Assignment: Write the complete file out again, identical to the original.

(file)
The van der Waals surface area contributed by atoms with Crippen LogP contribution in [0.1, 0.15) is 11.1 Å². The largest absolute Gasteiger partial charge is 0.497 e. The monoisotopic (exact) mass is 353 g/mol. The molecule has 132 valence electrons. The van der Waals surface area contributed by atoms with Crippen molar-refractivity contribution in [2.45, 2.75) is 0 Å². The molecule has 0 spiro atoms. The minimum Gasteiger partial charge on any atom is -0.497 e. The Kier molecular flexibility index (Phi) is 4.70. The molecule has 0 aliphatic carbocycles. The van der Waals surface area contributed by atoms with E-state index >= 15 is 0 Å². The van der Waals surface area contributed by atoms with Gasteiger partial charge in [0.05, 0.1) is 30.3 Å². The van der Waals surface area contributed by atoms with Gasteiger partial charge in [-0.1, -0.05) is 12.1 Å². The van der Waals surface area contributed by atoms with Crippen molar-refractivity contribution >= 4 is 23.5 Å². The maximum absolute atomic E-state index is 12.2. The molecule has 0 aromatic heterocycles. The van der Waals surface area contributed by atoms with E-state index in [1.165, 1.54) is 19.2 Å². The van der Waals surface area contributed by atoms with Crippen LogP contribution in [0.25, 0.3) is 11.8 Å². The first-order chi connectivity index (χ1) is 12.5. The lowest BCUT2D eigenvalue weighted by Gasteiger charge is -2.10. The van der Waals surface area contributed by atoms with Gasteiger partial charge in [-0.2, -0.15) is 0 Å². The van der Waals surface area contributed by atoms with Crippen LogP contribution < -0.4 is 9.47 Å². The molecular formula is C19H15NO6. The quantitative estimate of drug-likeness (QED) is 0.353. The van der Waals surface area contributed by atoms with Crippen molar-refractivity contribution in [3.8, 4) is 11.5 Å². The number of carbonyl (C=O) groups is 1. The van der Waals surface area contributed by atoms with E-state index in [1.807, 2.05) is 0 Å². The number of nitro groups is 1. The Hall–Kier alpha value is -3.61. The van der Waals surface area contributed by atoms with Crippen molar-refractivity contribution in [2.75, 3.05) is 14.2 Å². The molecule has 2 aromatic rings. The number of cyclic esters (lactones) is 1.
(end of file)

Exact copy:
The van der Waals surface area contributed by atoms with Crippen LogP contribution in [0.1, 0.15) is 11.1 Å². The largest absolute Gasteiger partial charge is 0.497 e. The monoisotopic (exact) mass is 353 g/mol. The molecule has 132 valence electrons. The van der Waals surface area contributed by atoms with Crippen molar-refractivity contribution in [2.45, 2.75) is 0 Å². The molecule has 0 spiro atoms. The minimum Gasteiger partial charge on any atom is -0.497 e. The Kier molecular flexibility index (Phi) is 4.70. The molecule has 0 aliphatic carbocycles. The van der Waals surface area contributed by atoms with E-state index >= 15 is 0 Å². The van der Waals surface area contributed by atoms with Gasteiger partial charge in [0.05, 0.1) is 30.3 Å². The van der Waals surface area contributed by atoms with Gasteiger partial charge in [-0.1, -0.05) is 12.1 Å². The van der Waals surface area contributed by atoms with Crippen molar-refractivity contribution >= 4 is 23.5 Å². The maximum absolute atomic E-state index is 12.2. The molecule has 0 aromatic heterocycles. The van der Waals surface area contributed by atoms with E-state index in [1.165, 1.54) is 19.2 Å². The van der Waals surface area contributed by atoms with Crippen LogP contribution in [0.25, 0.3) is 11.8 Å². The first-order chi connectivity index (χ1) is 12.5. The lowest BCUT2D eigenvalue weighted by Gasteiger charge is -2.10. The van der Waals surface area contributed by atoms with Gasteiger partial charge in [-0.2, -0.15) is 0 Å². The van der Waals surface area contributed by atoms with Crippen LogP contribution < -0.4 is 9.47 Å². The molecular formula is C19H15NO6. The quantitative estimate of drug-likeness (QED) is 0.353. The van der Waals surface area contributed by atoms with Crippen molar-refractivity contribution in [3.8, 4) is 11.5 Å². The number of carbonyl (C=O) groups is 1. The van der Waals surface area contributed by atoms with E-state index in [1.807, 2.05) is 0 Å². The number of nitro groups is 1. The Hall–Kier alpha value is -3.61. The van der Waals surface area contributed by atoms with Crippen molar-refractivity contribution in [2.75, 3.05) is 14.2 Å². The molecule has 2 aromatic rings. The number of cyclic esters (lactones) is 1.